Without realizing it …

Redamancy Lit

Without realizing it, we fill important places in each other’s lives. It’s that way with the guy at the corner grocery, the mechanic at the local garage, the family doctor, teachers, neighbors, coworkers. Good people who are always “there,” who can be relied upon in small, important ways. People who teach us, bless us, encourage us, support us, uplift us in the dailiness of life. We never tell them. I don’t know why, but we don’t.

And, of course, we fill that role ourselves. There are those who depend in us, watch us, learn from us, take from us. And we never know.

You may never have proof of your importance, but you are more important than you think. There are always those who couldn’t do without you. The rub is that you don’t always know who.

– Robert Fulghum

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wait for the happy ending

“The difference between a happy ending and an unhappy ending is simply the place you decide to stop telling your story.”

~Stephen Elliott, “Sometimes I Think About Suicide”, The Sun, November 2016, Issue 491

(If you’re still here, it’s not over.)

Not-really-the-new-year resolutions

Only Daughter loves traveling, moving, fresh starts.

I enjoy fresh starts while realizing that I’m probably just going to be bringing most of the same problems with me, but still.

You may or may not know, but we are departing next week for four months in Brazil, where I will be teaching at the University of Brasilia on a Fulbright while Only Daughter does online school, Husband works on book projects, and we hopefully embark on many exciting adventures. You can follow along, if you’d like, at my travel blog here.

Meanwhile, we have been dealing with an extremely disappointing if not outright disturbing political landscape and the revelation of the uglier side of many, and considering different career options for me, while I try to deal with the reality of unfulfilled dreams and seek new challenges.

So, a fresh start, in many ways, and I intend to maximize on it.

Had a lovely conversation with a dear friend over lunch today, as we discussed the need to preserve our own mental health while not abandoning the needs of our society and planet, and the balancing of dreams vs. realities, acknowledging/mourning disappointments while embarking on new dreams, the need to balance our work and families while taking care of ourselves. Many of these a quest for many of us and each could fuel a blog all its own.

But I am embarking on this journey with some vows of my own, inspired by AGV:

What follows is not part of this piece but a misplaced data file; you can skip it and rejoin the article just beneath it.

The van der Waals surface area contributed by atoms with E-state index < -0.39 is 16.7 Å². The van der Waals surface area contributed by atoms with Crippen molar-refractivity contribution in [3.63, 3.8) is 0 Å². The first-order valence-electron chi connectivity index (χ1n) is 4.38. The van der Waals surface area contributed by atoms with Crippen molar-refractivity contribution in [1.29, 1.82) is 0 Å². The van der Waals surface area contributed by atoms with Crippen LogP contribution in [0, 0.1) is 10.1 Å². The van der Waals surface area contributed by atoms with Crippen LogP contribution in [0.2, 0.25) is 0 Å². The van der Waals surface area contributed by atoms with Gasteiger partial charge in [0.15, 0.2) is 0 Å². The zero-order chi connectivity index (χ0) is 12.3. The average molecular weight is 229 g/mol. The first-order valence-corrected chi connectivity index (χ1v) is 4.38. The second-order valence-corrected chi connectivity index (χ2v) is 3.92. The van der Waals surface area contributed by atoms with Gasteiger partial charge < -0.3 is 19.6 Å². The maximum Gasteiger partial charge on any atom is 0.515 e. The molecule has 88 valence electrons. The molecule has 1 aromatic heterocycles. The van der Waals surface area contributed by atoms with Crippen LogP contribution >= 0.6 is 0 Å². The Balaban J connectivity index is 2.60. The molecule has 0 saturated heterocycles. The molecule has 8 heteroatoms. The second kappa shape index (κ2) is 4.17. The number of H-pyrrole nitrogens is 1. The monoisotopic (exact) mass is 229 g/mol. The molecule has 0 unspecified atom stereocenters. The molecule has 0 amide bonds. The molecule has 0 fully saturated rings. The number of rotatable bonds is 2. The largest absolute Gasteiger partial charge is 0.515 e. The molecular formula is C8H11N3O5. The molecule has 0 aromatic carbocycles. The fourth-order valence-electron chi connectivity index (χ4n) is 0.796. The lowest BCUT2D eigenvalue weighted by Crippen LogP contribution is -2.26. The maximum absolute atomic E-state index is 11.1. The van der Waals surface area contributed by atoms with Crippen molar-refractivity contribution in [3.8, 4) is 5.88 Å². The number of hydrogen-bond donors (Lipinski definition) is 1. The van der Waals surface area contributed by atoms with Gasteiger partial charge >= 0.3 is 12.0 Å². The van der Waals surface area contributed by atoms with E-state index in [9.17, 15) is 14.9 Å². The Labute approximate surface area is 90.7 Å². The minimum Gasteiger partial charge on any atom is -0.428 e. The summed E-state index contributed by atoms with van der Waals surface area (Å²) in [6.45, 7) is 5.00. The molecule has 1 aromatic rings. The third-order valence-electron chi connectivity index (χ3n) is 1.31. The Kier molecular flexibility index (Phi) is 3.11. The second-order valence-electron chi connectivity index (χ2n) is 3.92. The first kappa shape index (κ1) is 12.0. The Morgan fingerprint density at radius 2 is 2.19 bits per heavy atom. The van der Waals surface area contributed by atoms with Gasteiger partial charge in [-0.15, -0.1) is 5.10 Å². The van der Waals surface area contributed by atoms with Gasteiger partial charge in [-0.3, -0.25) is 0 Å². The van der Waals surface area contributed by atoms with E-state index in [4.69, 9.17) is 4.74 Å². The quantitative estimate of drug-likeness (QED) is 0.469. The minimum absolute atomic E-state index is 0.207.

1. to take and enjoy each day as it comes,
  2. to focus on the opportunity rather than the obligation each situation presents,
  3. to stop spending time on regrets of the past and look ahead to the future, and, finally
  4. not to fret.

Wish me luck!!!

Holding on to happiness

Seems like this is the hardest thing for me.

It seems to be a shape-shifter;

Once I know what it looks like,

Smells like,

Sounds like.

It’s there and then it’s 

Gone.

I can give up sugar and meat

Exercise more

Or less

Sleep more

Or less

Read a book knit a sweater watch three episodes of Call the Midwife

Sleep on your left shoulder

Or curled up around my pillows

Swear off bourbon

Stop smoking

Clean all of the bathrooms and organize every drawer.

It’s still there.

And then it’s gone.

No, they’re not

“Everything I want from a mother is entrail-exhausting, rage-flooded, shocked-alive, and structured like a shriek. All I have the courage to ask for is this convenience. We wipe down the counter. We hang up towel and sponge. When I was little I understood the world to be made of paper, and that everyone should step carefully or go through the paper. I wanted a notation for that, for the going-through. I thought, I still think, this notation is stored somewhere, above us in a sort of mist or secret layer. I never realized that Verna had been carrying the ghost of Mildred at the front of her mind for fifty years, like impossible antlers. The judgments we bring to bear on one another are not very sound, are they?”

Ann Carson, “Back the Way You Went,” New Yorker, October 31, 2016

A different kind of marriage vow

And maybe one of the loveliest I’ve ever heard:

“In sickness and in sickness. That is what I wish for you. Don’t seek or expect miracles. There are no miracles. Not anymore. And there are no cures for the hurt that hurts most. There is only the medicine of believing each other’s pain, and being present for it.”

 From: Jonathan Safran Foer. “Here I Am.” Farrar, Straus and Giroux. iBooks.